Interpretation of an insurance policy is a question of law. Id. As the California Supreme Court stated in Waller,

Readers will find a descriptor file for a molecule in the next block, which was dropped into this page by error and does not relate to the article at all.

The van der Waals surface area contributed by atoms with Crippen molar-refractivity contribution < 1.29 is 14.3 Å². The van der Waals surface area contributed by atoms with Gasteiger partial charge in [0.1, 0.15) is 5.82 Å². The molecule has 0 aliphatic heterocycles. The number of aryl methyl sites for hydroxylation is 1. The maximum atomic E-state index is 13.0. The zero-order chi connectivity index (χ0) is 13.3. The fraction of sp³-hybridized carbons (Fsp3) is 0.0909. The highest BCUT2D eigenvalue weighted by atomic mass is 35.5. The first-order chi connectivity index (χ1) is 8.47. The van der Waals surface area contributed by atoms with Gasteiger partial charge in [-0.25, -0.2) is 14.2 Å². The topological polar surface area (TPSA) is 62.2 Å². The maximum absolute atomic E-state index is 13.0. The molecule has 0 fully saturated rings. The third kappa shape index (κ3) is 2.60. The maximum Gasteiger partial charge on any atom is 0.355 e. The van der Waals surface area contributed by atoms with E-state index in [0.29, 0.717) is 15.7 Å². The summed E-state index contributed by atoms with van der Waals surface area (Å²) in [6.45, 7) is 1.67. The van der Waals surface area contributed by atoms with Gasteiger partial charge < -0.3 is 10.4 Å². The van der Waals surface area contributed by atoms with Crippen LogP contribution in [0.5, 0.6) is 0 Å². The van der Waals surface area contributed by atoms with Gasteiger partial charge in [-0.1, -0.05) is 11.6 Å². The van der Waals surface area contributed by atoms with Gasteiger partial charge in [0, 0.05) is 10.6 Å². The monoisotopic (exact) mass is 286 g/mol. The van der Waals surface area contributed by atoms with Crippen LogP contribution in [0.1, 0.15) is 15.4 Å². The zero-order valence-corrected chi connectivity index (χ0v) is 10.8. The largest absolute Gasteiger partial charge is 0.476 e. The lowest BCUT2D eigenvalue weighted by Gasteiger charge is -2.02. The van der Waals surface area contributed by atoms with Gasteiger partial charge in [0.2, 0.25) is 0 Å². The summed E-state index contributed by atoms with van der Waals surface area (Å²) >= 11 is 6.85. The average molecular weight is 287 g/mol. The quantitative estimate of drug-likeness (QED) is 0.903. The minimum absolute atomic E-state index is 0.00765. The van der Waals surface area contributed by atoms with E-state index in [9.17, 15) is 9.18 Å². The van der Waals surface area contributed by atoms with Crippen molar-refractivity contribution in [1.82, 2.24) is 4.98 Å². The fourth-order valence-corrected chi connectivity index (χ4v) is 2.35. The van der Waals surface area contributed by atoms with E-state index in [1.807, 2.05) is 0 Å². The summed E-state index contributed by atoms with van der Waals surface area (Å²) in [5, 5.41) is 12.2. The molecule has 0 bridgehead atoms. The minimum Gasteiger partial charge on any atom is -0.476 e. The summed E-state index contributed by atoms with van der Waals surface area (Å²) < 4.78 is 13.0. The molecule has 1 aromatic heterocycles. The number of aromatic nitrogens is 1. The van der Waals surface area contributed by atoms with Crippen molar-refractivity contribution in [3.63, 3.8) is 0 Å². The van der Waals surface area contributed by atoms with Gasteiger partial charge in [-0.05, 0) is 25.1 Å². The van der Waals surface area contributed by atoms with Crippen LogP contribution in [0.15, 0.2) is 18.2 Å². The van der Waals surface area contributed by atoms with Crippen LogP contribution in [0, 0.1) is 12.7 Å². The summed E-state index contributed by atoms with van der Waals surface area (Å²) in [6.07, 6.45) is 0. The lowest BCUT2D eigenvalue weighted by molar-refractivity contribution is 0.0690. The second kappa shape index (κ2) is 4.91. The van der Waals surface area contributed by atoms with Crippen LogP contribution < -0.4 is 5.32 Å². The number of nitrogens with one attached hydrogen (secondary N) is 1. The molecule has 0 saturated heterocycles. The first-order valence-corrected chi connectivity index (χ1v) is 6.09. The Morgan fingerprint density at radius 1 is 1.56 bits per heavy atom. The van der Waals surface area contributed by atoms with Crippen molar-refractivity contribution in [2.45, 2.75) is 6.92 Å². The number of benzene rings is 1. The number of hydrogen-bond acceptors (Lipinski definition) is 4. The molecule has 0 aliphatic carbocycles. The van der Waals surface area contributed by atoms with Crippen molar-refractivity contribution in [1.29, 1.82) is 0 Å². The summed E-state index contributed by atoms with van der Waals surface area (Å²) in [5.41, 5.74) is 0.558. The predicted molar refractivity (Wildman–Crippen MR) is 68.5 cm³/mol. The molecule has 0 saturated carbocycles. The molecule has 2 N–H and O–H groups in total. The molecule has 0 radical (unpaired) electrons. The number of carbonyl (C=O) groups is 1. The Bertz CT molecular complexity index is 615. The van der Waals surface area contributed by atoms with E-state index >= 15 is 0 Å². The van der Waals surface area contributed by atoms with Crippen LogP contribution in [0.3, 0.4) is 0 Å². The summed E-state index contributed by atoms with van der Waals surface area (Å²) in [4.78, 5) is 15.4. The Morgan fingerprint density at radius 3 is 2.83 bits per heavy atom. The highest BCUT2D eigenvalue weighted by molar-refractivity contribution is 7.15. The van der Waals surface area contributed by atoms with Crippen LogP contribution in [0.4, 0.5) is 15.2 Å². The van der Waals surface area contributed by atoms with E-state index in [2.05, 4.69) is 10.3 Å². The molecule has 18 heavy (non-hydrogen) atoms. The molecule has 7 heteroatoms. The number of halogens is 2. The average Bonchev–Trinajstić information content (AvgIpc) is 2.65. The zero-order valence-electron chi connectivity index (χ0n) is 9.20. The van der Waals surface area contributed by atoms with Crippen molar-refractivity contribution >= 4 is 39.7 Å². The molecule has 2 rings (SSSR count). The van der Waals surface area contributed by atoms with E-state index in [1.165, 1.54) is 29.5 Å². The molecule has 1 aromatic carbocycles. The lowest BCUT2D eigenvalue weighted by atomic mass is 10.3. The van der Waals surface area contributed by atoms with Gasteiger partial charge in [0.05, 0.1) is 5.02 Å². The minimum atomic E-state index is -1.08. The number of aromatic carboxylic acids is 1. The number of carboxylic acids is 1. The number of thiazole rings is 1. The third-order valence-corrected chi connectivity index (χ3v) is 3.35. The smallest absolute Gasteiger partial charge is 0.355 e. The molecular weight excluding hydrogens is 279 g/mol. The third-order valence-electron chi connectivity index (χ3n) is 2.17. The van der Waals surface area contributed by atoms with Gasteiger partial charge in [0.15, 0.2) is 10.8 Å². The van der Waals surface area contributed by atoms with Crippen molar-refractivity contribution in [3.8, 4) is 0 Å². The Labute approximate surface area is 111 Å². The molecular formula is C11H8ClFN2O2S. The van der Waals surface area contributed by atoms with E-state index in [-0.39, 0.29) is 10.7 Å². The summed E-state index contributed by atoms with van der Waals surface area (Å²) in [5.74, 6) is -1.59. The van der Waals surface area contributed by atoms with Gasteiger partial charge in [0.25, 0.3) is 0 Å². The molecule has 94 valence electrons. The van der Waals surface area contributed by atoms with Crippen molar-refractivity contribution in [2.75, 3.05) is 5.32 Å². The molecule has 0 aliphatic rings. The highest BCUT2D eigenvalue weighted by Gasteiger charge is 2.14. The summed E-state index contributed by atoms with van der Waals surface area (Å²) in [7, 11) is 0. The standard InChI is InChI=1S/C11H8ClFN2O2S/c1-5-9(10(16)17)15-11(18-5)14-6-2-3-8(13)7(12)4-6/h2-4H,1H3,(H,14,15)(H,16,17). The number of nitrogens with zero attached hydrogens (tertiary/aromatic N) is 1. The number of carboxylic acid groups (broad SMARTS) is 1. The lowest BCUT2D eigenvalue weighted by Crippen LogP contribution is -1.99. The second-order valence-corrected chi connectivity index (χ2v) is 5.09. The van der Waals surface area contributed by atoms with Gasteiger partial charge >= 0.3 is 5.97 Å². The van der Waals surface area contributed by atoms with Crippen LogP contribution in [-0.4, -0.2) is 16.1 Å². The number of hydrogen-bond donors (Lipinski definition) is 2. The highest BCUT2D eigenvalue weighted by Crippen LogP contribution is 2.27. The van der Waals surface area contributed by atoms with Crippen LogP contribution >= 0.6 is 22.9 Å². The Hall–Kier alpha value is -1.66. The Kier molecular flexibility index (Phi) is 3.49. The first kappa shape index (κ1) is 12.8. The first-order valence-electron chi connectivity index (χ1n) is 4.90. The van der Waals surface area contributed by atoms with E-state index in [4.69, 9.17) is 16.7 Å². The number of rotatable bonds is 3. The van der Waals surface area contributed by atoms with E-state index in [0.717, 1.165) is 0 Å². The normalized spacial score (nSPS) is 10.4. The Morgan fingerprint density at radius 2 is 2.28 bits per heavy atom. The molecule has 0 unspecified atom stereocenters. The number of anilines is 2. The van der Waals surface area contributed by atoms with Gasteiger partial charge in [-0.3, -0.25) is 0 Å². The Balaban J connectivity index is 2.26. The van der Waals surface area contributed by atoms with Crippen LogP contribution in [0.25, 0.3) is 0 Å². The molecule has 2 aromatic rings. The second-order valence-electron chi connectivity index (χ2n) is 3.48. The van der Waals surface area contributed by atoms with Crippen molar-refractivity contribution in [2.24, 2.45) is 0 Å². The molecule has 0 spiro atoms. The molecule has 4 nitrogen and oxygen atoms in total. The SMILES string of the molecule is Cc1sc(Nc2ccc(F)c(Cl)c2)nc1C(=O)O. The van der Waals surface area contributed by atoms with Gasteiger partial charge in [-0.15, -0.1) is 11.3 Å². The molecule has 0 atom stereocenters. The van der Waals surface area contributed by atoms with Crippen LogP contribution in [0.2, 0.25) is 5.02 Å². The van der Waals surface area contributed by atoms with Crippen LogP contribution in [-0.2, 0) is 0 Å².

The fundamental rules of contract interpretation are based on the premise that the interpretation of a contract must give effect to the "mutual intention" of the parties."Under statutory rules of contract interpretation, the mutual intention of the parties at the time the contract is formed governs interpretation. Such intent is to be inferred, if possible, solely from the written provisions of the contract. The 'clear and explicit' meaning of these provisions, interpreted in their 'ordinary and popular sense,' unless 'used by the parties in a technical sense or a special meaning is given to them by usage', controls judicial interpretation. " A policy provision will be considered ambiguous when it is capable of two or more constructions, both of which are reasonable. But language ...